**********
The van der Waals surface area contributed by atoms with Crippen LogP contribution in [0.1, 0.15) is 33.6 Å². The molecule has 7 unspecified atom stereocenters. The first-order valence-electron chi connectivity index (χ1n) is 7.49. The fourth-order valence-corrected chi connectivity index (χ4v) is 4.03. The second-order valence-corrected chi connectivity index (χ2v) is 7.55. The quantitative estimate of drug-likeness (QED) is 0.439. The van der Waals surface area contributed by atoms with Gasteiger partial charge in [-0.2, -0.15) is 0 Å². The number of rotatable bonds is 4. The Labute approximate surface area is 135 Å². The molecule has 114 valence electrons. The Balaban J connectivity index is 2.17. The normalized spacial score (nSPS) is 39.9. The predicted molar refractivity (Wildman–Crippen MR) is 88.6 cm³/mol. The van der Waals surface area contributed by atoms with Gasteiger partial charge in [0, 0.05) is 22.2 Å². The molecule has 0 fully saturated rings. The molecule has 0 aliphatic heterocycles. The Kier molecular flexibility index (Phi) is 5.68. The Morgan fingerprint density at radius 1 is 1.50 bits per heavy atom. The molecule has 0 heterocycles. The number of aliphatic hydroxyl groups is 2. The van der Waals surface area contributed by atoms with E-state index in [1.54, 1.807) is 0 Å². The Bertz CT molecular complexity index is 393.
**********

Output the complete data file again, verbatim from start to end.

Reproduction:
The van der Waals surface area contributed by atoms with Crippen LogP contribution in [0.1, 0.15) is 33.6 Å². The molecule has 7 unspecified atom stereocenters. The first-order valence-electron chi connectivity index (χ1n) is 7.49. The fourth-order valence-corrected chi connectivity index (χ4v) is 4.03. The second-order valence-corrected chi connectivity index (χ2v) is 7.55. The quantitative estimate of drug-likeness (QED) is 0.439. The van der Waals surface area contributed by atoms with Gasteiger partial charge in [-0.2, -0.15) is 0 Å². The number of rotatable bonds is 4. The Labute approximate surface area is 135 Å². The molecule has 114 valence electrons. The Balaban J connectivity index is 2.17. The normalized spacial score (nSPS) is 39.9. The predicted molar refractivity (Wildman–Crippen MR) is 88.6 cm³/mol. The van der Waals surface area contributed by atoms with Gasteiger partial charge in [0, 0.05) is 22.2 Å². The molecule has 0 fully saturated rings. The molecule has 0 aliphatic heterocycles. The Kier molecular flexibility index (Phi) is 5.68. The Morgan fingerprint density at radius 1 is 1.50 bits per heavy atom. The molecule has 0 heterocycles. The number of aliphatic hydroxyl groups is 2. The van der Waals surface area contributed by atoms with E-state index in [1.54, 1.807) is 0 Å². The Bertz CT molecular complexity index is 393.